Find out why it’s important for businesses to apply these attributes of a highly available system architecture to mitigate the risk of downtime and disruption.
On June 8th, I experienced intermittent connectivity to several websites like Amazon, Twitter, and Hulu. Frustrated, I tried multiple attempts at refreshing my browser, but nothing improved. This outage was due to a failure at Fastly, which supports many of the web’s most popular sites (for more detail, see the report posted by Fastly). This incident highlighted the fragility of modern digital infrastructures, at any degree of complexity or style. Specifically, it re-emphasized the importance of a digital architecture with high availability to avoid costly downtime.
How Can Your Business Mitigate the Risk Of Downtime?
It’s important that your business identifies and implements proven principles of establishing a high-availability architecture. For example, if your business manages a private cloud, you’ll need to ensure that your resources possess the following four proven attributes of a highly available system to mitigate downtime:
- Scalable — A highly available system must come with the ability to scale vertically by adding memory and storage resources to a virtual machine, or to scale horizontally by adding instances of resources to your configuration.
- Agile — A highly available system must be able to deploy resources quickly to meet changing conditions and requirements. The ability to automatically scale “elastic” resources is even better. Elastic resources are on-demand resources which can be dynamically scaled to meet changing workloads.
- Geo-Distributed — A highly available system must give you the ability to distribute computational clusters across regions and countries. This supports the ability to distribute workloads in a balanced way and provides opportunities for data redundancies to protect your information in case of failure. AWS, Azure, and other modern cloud providers can deploy your apps to regional datacenters around the world.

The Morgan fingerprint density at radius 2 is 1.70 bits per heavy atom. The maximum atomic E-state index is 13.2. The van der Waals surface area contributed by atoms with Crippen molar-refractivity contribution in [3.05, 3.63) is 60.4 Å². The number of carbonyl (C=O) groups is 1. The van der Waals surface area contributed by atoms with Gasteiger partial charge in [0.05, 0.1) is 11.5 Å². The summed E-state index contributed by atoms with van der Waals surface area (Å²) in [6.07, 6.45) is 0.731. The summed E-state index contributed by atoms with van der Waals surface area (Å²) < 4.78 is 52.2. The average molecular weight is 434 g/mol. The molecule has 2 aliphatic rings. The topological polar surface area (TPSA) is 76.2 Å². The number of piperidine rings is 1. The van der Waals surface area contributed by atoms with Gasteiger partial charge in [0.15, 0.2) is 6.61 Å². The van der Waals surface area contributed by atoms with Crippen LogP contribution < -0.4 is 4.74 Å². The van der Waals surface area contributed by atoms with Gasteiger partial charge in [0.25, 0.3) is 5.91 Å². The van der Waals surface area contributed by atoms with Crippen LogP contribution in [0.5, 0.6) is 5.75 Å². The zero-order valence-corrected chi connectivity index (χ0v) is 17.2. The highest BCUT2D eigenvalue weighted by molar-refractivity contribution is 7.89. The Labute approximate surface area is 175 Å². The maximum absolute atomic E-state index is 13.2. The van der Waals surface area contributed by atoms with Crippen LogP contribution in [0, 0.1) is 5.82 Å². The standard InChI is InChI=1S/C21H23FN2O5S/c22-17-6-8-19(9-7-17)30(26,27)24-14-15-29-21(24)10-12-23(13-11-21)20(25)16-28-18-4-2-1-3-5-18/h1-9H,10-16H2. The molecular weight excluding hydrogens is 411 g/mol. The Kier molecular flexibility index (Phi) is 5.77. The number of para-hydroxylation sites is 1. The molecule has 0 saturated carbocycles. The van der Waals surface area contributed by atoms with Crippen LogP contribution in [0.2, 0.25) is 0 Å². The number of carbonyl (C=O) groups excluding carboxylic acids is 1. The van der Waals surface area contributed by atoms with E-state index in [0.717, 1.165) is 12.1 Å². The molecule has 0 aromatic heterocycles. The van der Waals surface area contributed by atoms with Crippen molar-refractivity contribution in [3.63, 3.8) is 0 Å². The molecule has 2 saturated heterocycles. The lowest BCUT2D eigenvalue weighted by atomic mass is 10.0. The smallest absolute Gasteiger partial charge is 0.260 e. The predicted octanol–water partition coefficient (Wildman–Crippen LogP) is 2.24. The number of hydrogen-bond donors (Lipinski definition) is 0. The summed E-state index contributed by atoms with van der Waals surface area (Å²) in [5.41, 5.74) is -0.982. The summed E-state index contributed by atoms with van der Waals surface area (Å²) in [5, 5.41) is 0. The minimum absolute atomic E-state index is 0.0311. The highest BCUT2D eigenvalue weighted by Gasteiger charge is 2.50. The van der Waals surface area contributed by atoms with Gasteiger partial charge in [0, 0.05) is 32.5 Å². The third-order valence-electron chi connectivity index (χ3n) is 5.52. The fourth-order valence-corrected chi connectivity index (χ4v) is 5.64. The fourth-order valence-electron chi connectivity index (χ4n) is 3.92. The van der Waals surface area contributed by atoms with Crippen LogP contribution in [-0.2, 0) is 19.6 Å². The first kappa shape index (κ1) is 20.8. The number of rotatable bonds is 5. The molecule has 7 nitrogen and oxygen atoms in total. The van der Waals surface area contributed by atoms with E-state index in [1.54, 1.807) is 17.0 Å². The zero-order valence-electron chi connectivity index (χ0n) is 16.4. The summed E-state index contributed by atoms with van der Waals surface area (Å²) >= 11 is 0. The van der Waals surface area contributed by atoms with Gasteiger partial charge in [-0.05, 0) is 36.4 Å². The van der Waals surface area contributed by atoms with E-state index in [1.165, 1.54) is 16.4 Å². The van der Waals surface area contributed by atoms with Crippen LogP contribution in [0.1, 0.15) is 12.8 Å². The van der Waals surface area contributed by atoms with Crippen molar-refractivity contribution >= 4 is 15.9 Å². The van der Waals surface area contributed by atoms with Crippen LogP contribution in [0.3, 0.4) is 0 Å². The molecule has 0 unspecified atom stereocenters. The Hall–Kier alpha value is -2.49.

- Power, Network & Computing Resource Redundancies — A highly available system must have a back-up plan for an unexpected event so that it can recover quickly and resume normal operations. This means the system must have data redundancies to leverage when needed.
Amazon’s estimated loss in sales in one hour of downtime
In many cases, your business might already use a popular platform like Salesforce or Azure for your cloud computing services. It’s up to you to decide your desired service level to codify in a service-level agreement (SLA). An SLA is a performance commitment that usually focuses on uptime or the percentage of time that a service is operational. As the table below shows, an SLA percentage of 99.999 offers only 5.26 minutes of expected downtime per year. Ultimately, it’s up to the business to determine the value of its time and then decide what SLA might be most cost-effective.
|SLA percentage||Downtime per week||Downtime per month||Downtime per year|
|99||1.68 hours||7.2 hours||3.65 days|
|99.9||10.1 minutes||43.2 minutes||8.76 hours|
|99.95||5 minutes||21.6 minutes||4.38 hours|
|99.99||1.01 minutes||4.32 minutes||52.56 minutes|
|99.999||6 seconds||25.9 seconds||5.26 minutes|
It’s important to be aware that SLAs can quickly become expensive. Therefore, your business should first decide how much downtime it can afford. Then, you can determine which SLA and supporting architecture your business will need.
These proven attributes of a highly available system architecture will mitigate the risks of a potential disruption to your business. The Fastly incident proved that even a short disruption to your business’ mission-critical systems can have meaningful financial and operational consequences. Therefore, take the time to evaluate the most cost-effective way to mitigate downtime for your business, whether that’s re-negotiating your SLA or developing your own strategy using these proven principles to maximize the availability of your system. It’ll be well worth your time.
Oil and gas operations are commonly found in remote locations far from company headquarters. Now, it's possible to monitor pump operations, collate and analyze seismic data, and track employees around the world from almost anywhere. Whether employees are in the office or in the field, the internet and related applications enable a greater multidirectional flow of information – and control – than ever before.
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